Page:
This discussion is based on a French→English translation of this and this web page at the Vote de Valeur site, with additional remarks then added by us.
1. Generically untied: In the limit of a large number of voters with some nonzero proportion voting randomly, the probability of a tied election (non-unique winner) goes to zero. Indeed with "continuum range voting" ties have probability=0 if there is even a single uniformly-random ballot.
2. No dictator (and no vetoer): "No elector shall be able to force a winner of his choosing (or force somebody of his choosing not to win) regardless of the preferences of everybody else."
3. Unanimity: "If a candidate is the unanimous favorite of every voter, it should be the winner." Also, "If every ballot scores A ahead of B, the voting method output shall rank A ahead of B, and in particular B cannot win."
4. Indifference to Irrelevant Options: "The voting system's output's relative ranking of two candidates A,B should depend only on their relative positions within ballots and not on those for other candidates C. So if/when we consider only a subset of candidates, the voting system should not change its output-ordering within this subset."
Arrow's impossibility theorem: Says that there is no voting system based on rank-orderings as ballots that meets criteria 2-4 and never is tied. But score voting (with some tiebreak rule added) does meet these criteria. It can, and does, evade Arrow's "proof of impossibility" because it does not use rank-orderings as ballots, but rather numerical candidate-ratings.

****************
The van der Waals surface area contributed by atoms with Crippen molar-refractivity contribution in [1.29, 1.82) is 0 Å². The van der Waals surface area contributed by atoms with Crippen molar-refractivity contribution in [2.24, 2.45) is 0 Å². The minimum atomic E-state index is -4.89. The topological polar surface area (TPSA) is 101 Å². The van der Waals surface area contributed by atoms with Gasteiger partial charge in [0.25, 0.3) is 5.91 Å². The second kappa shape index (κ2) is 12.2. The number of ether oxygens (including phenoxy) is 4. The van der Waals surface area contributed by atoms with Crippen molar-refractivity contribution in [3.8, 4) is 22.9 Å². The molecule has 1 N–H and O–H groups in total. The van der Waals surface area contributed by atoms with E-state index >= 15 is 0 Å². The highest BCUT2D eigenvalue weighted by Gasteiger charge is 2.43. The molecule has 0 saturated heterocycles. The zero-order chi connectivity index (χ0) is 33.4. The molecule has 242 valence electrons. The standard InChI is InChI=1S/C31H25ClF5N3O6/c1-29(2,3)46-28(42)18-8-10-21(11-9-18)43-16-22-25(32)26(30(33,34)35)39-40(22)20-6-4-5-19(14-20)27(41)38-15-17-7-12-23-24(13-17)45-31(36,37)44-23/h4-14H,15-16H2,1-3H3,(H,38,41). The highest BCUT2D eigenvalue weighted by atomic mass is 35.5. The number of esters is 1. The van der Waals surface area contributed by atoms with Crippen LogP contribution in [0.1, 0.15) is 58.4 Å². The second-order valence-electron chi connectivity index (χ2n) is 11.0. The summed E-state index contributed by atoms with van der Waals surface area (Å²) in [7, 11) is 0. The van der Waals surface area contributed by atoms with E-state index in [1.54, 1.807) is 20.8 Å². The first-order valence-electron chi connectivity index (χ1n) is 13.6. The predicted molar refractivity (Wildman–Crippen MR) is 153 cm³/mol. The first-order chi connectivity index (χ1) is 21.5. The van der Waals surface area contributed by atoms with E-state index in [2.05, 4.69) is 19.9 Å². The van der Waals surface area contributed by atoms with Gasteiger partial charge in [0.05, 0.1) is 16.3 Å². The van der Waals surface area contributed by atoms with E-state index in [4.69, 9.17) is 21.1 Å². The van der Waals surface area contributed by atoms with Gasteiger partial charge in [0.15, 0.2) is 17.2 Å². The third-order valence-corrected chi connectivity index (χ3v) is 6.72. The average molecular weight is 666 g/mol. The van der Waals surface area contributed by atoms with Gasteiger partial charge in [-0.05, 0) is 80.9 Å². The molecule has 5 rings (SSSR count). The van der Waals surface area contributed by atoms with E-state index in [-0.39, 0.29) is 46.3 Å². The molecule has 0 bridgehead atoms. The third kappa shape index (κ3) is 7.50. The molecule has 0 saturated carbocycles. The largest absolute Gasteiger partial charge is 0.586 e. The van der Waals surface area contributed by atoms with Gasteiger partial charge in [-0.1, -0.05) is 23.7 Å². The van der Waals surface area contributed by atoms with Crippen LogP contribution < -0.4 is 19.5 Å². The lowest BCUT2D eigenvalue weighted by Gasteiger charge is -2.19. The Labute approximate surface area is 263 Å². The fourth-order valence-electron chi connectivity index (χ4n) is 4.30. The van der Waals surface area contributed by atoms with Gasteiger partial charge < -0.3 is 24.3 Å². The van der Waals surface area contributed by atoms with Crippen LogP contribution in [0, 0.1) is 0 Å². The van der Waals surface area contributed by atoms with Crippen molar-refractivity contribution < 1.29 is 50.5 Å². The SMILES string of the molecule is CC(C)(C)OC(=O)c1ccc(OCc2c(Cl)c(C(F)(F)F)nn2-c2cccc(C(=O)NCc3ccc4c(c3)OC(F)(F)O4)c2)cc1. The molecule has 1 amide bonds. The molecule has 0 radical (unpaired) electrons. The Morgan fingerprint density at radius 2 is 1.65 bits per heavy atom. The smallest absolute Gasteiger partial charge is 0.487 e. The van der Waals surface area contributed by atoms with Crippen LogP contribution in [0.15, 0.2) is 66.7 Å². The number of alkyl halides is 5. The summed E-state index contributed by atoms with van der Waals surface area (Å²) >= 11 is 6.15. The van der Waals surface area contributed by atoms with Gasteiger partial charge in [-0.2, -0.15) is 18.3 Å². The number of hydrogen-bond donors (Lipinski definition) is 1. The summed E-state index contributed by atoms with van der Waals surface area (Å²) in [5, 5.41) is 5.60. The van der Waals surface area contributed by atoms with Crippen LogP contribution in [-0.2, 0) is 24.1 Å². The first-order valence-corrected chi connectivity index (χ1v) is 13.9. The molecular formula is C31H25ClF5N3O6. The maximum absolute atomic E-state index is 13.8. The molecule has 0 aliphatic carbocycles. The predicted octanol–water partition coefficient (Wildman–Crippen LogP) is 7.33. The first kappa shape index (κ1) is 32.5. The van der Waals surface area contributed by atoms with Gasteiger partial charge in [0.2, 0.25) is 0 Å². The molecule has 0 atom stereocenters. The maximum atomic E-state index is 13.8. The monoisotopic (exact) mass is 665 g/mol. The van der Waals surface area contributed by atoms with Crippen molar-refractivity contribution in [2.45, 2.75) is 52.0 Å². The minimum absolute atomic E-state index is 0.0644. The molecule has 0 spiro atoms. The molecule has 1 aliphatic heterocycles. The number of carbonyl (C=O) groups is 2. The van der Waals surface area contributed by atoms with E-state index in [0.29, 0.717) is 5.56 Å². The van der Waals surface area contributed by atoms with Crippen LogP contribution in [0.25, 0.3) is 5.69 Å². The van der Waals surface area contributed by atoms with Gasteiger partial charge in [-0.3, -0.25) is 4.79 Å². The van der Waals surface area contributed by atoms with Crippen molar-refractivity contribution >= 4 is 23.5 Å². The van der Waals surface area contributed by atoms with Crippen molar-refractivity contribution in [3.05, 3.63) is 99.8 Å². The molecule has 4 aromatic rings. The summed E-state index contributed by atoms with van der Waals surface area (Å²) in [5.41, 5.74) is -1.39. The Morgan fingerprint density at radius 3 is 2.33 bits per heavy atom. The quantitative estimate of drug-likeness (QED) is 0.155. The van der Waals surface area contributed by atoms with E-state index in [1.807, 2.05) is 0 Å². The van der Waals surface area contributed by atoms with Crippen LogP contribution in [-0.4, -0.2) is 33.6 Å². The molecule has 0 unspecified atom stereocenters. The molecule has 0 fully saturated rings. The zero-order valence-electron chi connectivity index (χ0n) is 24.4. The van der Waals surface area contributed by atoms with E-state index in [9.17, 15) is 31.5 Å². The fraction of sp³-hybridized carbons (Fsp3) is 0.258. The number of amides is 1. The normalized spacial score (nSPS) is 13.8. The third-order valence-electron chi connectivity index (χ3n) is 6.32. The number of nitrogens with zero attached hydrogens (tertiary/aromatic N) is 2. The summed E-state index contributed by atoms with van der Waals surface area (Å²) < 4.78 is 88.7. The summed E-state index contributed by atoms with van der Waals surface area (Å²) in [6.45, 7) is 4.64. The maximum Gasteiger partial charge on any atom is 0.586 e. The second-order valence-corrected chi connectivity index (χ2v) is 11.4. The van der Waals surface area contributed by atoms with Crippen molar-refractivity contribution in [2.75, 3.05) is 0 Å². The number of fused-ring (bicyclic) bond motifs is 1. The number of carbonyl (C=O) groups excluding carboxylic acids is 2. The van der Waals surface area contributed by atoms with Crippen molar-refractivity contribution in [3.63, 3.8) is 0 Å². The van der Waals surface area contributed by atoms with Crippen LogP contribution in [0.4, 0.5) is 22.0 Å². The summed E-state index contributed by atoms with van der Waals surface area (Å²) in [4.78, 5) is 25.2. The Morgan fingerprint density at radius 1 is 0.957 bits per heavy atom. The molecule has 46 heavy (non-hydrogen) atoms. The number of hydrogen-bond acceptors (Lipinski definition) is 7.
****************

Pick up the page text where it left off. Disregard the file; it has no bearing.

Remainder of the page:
5. Monotonicity: Both
6. Loser-independence: "In an election where X is a winner: after adding a new candidate Y, the new winner can only be X or Y." Similarly, if a losing candidate is removed, that should not alter the winner.
7. Cloneproof: Definition: "A set of clones is a set of candidates ranked adjacent to each other on each ballot (in some order which may vary depending on the ballot), for voting systems based on rank-orderings as ballots. For voting systems based on numerical ratings, the 'clones' must all have ratings equal to within ±ε in the limit ε→0, on each ballot."
Cloneproofness: "If clones are added (or eliminated, so long as at least one remains), then the winner should not change except perhaps to a clone of the old winner."
8. Partitionable: "Partition the voters into two subsets, such the Northern and Southern ones. Suppose that the same candidate X is elected by the North and by the South. Then X must be elected countrywide."
9. Participation: "If a new ballot which scores the current winner W top, is added to the election, this should not alter the winner." (Actually, that was a special case of #8.) Also: "If a new ballot which scores some loser L bottom is added to the election, this should not cause L to win."
10. Reversal symmetry: "If a candidate is winning and then we 'reverse' every ballot, the same candidate will lose." (Applied to vote value, the operation is to negate the scale of values; for a rank-ordering ballot it is to reverse all the orders.)